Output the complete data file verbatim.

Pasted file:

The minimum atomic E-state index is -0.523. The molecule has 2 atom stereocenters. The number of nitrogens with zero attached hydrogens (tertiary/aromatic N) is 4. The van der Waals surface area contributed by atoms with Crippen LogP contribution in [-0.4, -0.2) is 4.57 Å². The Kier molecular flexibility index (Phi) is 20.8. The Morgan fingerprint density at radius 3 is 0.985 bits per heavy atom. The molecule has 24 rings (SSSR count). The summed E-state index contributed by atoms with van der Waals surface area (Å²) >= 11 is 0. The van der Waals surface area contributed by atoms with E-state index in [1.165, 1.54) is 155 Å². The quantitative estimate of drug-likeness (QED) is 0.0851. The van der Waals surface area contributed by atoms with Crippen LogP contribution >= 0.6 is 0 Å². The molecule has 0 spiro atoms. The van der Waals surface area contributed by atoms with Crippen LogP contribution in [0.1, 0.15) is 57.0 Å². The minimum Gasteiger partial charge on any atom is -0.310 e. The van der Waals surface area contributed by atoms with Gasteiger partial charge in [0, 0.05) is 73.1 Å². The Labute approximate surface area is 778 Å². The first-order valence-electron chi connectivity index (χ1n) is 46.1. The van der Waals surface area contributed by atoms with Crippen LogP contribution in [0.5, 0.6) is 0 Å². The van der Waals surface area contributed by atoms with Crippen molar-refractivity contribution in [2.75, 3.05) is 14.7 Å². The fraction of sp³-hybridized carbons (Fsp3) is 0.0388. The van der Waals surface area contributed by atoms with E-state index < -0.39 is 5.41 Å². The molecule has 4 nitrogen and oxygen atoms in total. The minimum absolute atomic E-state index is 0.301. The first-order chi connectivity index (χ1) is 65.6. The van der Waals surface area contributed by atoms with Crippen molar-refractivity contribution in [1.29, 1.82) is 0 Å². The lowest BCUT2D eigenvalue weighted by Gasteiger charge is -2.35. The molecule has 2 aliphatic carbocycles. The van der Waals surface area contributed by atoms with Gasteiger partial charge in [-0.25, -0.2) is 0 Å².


The minimum atomic E-state index is -0.523. The molecule has 2 atom stereocenters. The number of nitrogens with zero attached hydrogens (tertiary/aromatic N) is 4. The van der Waals surface area contributed by atoms with Crippen LogP contribution in [-0.4, -0.2) is 4.57 Å². The Kier molecular flexibility index (Phi) is 20.8. The Morgan fingerprint density at radius 3 is 0.985 bits per heavy atom. The molecule has 24 rings (SSSR count). The summed E-state index contributed by atoms with van der Waals surface area (Å²) >= 11 is 0. The van der Waals surface area contributed by atoms with E-state index in [1.165, 1.54) is 155 Å². The quantitative estimate of drug-likeness (QED) is 0.0851. The van der Waals surface area contributed by atoms with Crippen LogP contribution >= 0.6 is 0 Å². The molecule has 0 spiro atoms. The van der Waals surface area contributed by atoms with Crippen LogP contribution in [0.1, 0.15) is 57.0 Å². The minimum Gasteiger partial charge on any atom is -0.310 e. The van der Waals surface area contributed by atoms with Gasteiger partial charge in [0, 0.05) is 73.1 Å². The Labute approximate surface area is 778 Å². The first-order valence-electron chi connectivity index (χ1n) is 46.1. The van der Waals surface area contributed by atoms with Crippen LogP contribution in [0.5, 0.6) is 0 Å². The van der Waals surface area contributed by atoms with Crippen molar-refractivity contribution in [2.75, 3.05) is 14.7 Å². The fraction of sp³-hybridized carbons (Fsp3) is 0.0388. The van der Waals surface area contributed by atoms with E-state index < -0.39 is 5.41 Å². The molecule has 4 nitrogen and oxygen atoms in total. The minimum absolute atomic E-state index is 0.301. The first-order chi connectivity index (χ1) is 65.6. The van der Waals surface area contributed by atoms with Crippen molar-refractivity contribution in [1.29, 1.82) is 0 Å². The lowest BCUT2D eigenvalue weighted by Gasteiger charge is -2.35. The molecule has 2 aliphatic carbocycles. The van der Waals surface area contributed by atoms with Gasteiger partial charge in [-0.25, -0.2) is 0 Å².